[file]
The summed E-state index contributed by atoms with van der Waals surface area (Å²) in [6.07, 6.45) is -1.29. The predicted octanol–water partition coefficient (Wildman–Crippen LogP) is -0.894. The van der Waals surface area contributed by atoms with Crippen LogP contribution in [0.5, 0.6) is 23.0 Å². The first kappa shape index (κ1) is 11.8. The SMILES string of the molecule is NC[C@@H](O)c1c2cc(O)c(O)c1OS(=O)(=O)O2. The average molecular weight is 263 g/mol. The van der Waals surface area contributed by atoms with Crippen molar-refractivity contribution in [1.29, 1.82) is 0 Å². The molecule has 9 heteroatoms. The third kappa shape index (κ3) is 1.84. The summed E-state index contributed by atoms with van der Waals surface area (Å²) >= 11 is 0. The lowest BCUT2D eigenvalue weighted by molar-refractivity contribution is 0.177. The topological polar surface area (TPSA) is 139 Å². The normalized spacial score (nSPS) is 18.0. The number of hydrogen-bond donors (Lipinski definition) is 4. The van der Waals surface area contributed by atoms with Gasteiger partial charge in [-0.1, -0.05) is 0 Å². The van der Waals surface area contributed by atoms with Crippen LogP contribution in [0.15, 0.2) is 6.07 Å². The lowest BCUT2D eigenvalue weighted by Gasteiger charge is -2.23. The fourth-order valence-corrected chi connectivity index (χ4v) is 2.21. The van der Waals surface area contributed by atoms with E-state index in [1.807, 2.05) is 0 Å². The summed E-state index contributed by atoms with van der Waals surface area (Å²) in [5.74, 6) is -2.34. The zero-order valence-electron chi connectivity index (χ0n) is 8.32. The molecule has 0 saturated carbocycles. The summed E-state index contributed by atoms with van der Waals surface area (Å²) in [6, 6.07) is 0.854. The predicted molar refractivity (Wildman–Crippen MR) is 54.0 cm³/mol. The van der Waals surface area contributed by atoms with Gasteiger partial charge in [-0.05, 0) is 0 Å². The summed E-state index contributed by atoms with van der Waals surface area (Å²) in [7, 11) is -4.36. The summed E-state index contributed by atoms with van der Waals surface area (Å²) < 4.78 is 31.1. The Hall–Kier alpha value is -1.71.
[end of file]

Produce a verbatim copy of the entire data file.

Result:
The summed E-state index contributed by atoms with van der Waals surface area (Å²) in [6.07, 6.45) is -1.29. The predicted octanol–water partition coefficient (Wildman–Crippen LogP) is -0.894. The van der Waals surface area contributed by atoms with Crippen LogP contribution in [0.5, 0.6) is 23.0 Å². The first kappa shape index (κ1) is 11.8. The SMILES string of the molecule is NC[C@@H](O)c1c2cc(O)c(O)c1OS(=O)(=O)O2. The average molecular weight is 263 g/mol. The van der Waals surface area contributed by atoms with Crippen molar-refractivity contribution in [1.29, 1.82) is 0 Å². The molecule has 9 heteroatoms. The third kappa shape index (κ3) is 1.84. The summed E-state index contributed by atoms with van der Waals surface area (Å²) >= 11 is 0. The lowest BCUT2D eigenvalue weighted by molar-refractivity contribution is 0.177. The topological polar surface area (TPSA) is 139 Å². The normalized spacial score (nSPS) is 18.0. The number of hydrogen-bond donors (Lipinski definition) is 4. The van der Waals surface area contributed by atoms with Gasteiger partial charge in [-0.1, -0.05) is 0 Å². The van der Waals surface area contributed by atoms with Crippen LogP contribution in [0.15, 0.2) is 6.07 Å². The lowest BCUT2D eigenvalue weighted by Gasteiger charge is -2.23. The fourth-order valence-corrected chi connectivity index (χ4v) is 2.21. The van der Waals surface area contributed by atoms with E-state index in [1.807, 2.05) is 0 Å². The summed E-state index contributed by atoms with van der Waals surface area (Å²) in [5.74, 6) is -2.34. The zero-order valence-electron chi connectivity index (χ0n) is 8.32. The molecule has 0 saturated carbocycles. The summed E-state index contributed by atoms with van der Waals surface area (Å²) in [6, 6.07) is 0.854. The predicted molar refractivity (Wildman–Crippen MR) is 54.0 cm³/mol. The van der Waals surface area contributed by atoms with Gasteiger partial charge in [-0.05, 0) is 0 Å². The summed E-state index contributed by atoms with van der Waals surface area (Å²) in [7, 11) is -4.36. The summed E-state index contributed by atoms with van der Waals surface area (Å²) < 4.78 is 31.1. The Hall–Kier alpha value is -1.71.